Say Wha III

Posted by sepoy on October 04, 2007 · 2 mins read

"A specialist on Islam at the State Department nearly wept envisioning a “Danish-cartoons situation,” Mr. Kiriakou said. An Afghan literature professor, he added, said Paramount was “willing to burn an already scorched nation for a fistful of dollars.” The head of an Afghan political party said the movie would energize the Taliban. Nearly everyone Mr. Kiriakou met said that the boys had to be removed from Afghanistan for their safety. And a Hazara member of Parliament warned that Pashtun and Hazara “would be killing each other every night” in response to the film's depiction of them." 'The Kite Runner' Is Delayed to Protect Child Stars, NYT, October 4, 2007. [thx Rajeev]

The news piece, concerned as it is with the plight of the child actors from the movie, The Kite Runner, sadly doesn't linger on that weeping Islam specialist at the State. (Are there other specialists who weep? For other injustices? Does that weeping cut into their "sober analysis time"?) And is much the poorer for it. Yet, even in the rush to show us the topsy-turvy world of a hollywood studio doing security risk-analysis and international diplomacy, it still manages to give us things to ponder:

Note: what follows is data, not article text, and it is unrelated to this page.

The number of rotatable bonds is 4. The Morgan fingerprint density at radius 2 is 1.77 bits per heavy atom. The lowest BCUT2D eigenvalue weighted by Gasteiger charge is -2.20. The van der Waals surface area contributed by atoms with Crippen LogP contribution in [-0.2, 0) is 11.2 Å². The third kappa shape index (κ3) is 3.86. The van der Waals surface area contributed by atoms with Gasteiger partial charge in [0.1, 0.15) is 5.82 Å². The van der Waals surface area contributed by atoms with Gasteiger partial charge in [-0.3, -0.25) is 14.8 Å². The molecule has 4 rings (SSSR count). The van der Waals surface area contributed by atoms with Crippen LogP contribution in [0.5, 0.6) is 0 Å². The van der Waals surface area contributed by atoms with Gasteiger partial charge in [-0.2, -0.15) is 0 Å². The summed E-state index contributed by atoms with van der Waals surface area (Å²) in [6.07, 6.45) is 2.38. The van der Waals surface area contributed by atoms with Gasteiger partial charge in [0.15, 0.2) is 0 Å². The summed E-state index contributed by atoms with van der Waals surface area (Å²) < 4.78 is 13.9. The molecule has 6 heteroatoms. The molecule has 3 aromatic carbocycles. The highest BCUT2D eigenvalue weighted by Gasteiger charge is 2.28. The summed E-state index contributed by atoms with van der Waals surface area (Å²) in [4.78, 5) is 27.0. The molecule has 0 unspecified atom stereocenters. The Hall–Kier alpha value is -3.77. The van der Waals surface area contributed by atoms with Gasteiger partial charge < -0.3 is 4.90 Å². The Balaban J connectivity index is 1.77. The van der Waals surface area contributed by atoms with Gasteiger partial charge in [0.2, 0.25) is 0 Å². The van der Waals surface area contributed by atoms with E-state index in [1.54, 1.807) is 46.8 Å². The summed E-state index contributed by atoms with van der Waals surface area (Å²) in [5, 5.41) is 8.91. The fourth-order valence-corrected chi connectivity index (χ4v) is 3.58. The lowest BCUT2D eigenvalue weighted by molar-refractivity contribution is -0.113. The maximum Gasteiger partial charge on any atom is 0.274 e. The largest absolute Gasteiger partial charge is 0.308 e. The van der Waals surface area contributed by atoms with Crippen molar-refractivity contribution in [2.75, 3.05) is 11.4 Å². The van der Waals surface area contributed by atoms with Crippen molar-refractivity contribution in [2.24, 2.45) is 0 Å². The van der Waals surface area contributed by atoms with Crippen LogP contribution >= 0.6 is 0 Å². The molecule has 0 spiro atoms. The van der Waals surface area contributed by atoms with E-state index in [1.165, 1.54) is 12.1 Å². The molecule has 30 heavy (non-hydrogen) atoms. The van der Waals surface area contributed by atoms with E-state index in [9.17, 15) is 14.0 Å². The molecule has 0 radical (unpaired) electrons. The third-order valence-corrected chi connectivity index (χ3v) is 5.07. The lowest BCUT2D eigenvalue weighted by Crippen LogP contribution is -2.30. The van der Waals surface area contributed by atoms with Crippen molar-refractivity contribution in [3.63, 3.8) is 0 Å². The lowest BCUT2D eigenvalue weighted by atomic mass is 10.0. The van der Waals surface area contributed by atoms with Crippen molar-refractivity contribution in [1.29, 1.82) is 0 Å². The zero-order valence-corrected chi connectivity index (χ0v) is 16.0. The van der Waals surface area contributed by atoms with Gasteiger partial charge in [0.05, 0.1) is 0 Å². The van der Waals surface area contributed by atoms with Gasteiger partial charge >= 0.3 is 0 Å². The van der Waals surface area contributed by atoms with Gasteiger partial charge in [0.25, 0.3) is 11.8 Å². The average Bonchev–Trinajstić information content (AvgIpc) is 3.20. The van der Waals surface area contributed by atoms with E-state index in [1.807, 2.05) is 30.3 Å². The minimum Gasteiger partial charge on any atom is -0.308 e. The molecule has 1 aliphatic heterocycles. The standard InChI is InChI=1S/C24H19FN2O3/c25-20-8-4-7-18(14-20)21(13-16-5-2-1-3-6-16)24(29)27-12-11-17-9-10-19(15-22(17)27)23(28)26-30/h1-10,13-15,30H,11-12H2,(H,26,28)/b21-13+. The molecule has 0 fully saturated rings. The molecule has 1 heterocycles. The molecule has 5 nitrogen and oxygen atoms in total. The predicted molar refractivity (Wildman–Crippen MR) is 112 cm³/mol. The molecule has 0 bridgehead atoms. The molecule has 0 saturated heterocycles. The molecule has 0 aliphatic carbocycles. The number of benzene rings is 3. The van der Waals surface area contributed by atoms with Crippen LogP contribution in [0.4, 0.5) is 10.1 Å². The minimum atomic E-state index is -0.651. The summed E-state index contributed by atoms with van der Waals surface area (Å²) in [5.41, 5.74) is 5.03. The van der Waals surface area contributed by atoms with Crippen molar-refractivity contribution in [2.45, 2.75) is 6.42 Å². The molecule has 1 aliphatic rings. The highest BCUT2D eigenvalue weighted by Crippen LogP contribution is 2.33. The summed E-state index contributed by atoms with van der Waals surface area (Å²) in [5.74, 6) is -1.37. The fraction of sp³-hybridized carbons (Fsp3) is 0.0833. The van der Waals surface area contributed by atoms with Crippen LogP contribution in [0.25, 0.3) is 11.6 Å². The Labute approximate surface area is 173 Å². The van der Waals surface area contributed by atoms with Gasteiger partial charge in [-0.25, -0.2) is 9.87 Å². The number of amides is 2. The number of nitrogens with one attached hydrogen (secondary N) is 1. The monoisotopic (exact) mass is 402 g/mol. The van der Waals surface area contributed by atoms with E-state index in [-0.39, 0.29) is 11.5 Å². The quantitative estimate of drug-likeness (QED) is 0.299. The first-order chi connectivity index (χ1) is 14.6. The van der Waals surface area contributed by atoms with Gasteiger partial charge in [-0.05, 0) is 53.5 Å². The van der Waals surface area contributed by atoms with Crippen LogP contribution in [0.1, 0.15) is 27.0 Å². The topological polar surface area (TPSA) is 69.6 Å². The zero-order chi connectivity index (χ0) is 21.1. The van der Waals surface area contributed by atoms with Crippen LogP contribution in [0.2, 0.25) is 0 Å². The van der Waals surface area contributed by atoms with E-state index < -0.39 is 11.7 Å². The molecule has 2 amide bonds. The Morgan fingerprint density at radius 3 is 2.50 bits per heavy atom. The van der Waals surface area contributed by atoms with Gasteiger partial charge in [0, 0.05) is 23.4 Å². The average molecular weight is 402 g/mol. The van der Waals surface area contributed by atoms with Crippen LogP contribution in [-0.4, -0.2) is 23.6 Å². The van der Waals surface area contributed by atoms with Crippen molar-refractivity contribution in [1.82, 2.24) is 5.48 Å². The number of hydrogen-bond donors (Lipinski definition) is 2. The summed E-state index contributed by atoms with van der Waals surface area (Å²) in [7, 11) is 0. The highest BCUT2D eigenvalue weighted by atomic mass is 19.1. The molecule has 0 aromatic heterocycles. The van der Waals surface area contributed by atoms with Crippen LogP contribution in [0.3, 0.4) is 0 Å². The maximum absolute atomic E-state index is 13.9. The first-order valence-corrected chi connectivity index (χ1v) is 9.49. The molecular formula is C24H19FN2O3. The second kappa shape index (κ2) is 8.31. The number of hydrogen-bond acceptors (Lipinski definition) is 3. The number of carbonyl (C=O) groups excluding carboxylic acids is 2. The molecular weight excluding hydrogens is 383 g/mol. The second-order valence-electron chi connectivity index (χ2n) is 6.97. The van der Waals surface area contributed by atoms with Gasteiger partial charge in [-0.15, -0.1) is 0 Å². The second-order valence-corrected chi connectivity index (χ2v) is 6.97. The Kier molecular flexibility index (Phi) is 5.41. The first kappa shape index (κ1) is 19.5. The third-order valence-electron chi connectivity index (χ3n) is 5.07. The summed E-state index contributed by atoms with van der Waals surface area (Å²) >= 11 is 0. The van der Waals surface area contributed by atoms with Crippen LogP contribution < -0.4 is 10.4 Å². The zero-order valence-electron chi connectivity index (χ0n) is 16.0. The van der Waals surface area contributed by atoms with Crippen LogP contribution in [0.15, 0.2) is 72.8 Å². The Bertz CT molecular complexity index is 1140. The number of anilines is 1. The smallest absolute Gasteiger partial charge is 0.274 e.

Though the book is admired in Afghanistan by many in the elite, its narrative remains unfamiliar to the broader population, for whom oral storytelling and rumor communication carry far greater weight.
The film's director, Marc Forster, whose credits include “Finding Neverland” (2004), another film starring child actors, said he saw “The Kite Runner” as “giving a voice and a face to people who've been voiceless and faceless for the last 30 years.”
So on Sunday Rich Klein, a Middle East specialist at the consulting firm Kissinger McLarty Associates, flew to the United Arab Emirates to arrange visas, housing and schooling for the young actors and jobs for their guardians. (The United States is not an option, he said, because Afghans do not qualify for refugee status.)

Those involved say that the studio doesn't want to be taken advantage of, but that it could accept responsibility for the boys' living expenses until they reach adulthood, a cost some estimated at up to $500,000. The families, of course, must first agree to the plan.

Also, talk about Empire & Information ...